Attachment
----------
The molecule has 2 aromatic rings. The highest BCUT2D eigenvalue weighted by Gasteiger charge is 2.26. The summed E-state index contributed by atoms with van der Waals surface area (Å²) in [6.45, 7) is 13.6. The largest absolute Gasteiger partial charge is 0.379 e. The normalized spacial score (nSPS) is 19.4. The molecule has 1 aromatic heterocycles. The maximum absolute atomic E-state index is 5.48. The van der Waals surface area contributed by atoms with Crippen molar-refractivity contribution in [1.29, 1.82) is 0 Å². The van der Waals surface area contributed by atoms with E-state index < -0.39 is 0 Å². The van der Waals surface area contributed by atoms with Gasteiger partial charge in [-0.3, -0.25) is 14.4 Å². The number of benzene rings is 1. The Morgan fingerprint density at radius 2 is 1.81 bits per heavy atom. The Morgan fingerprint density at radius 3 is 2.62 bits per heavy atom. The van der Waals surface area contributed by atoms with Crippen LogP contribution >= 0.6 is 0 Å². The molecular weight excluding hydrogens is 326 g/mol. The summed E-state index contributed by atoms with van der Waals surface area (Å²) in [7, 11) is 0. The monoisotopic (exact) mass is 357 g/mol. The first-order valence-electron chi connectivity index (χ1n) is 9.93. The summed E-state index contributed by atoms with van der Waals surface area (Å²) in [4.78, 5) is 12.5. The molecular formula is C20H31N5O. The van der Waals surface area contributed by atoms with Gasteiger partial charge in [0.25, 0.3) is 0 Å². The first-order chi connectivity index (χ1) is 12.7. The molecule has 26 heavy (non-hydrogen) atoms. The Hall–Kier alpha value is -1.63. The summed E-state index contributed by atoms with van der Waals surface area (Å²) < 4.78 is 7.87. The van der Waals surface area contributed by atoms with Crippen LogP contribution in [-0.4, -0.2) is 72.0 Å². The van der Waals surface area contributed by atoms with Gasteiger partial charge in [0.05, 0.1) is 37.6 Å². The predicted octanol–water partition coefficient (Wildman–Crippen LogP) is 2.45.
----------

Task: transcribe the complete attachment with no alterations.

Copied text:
The molecule has 2 aromatic rings. The highest BCUT2D eigenvalue weighted by Gasteiger charge is 2.26. The summed E-state index contributed by atoms with van der Waals surface area (Å²) in [6.45, 7) is 13.6. The largest absolute Gasteiger partial charge is 0.379 e. The normalized spacial score (nSPS) is 19.4. The molecule has 1 aromatic heterocycles. The maximum absolute atomic E-state index is 5.48. The van der Waals surface area contributed by atoms with Crippen molar-refractivity contribution in [1.29, 1.82) is 0 Å². The van der Waals surface area contributed by atoms with E-state index < -0.39 is 0 Å². The van der Waals surface area contributed by atoms with Gasteiger partial charge in [-0.3, -0.25) is 14.4 Å². The number of benzene rings is 1. The Morgan fingerprint density at radius 2 is 1.81 bits per heavy atom. The Morgan fingerprint density at radius 3 is 2.62 bits per heavy atom. The van der Waals surface area contributed by atoms with Crippen LogP contribution >= 0.6 is 0 Å². The molecular weight excluding hydrogens is 326 g/mol. The summed E-state index contributed by atoms with van der Waals surface area (Å²) in [7, 11) is 0. The monoisotopic (exact) mass is 357 g/mol. The first-order valence-electron chi connectivity index (χ1n) is 9.93. The summed E-state index contributed by atoms with van der Waals surface area (Å²) in [4.78, 5) is 12.5. The molecular formula is C20H31N5O. The van der Waals surface area contributed by atoms with Gasteiger partial charge in [0.25, 0.3) is 0 Å². The first-order chi connectivity index (χ1) is 12.7. The molecule has 26 heavy (non-hydrogen) atoms. The Hall–Kier alpha value is -1.63. The summed E-state index contributed by atoms with van der Waals surface area (Å²) < 4.78 is 7.87. The van der Waals surface area contributed by atoms with Crippen LogP contribution in [-0.4, -0.2) is 72.0 Å². The van der Waals surface area contributed by atoms with Gasteiger partial charge in [0.05, 0.1) is 37.6 Å². The predicted octanol–water partition coefficient (Wildman–Crippen LogP) is 2.45.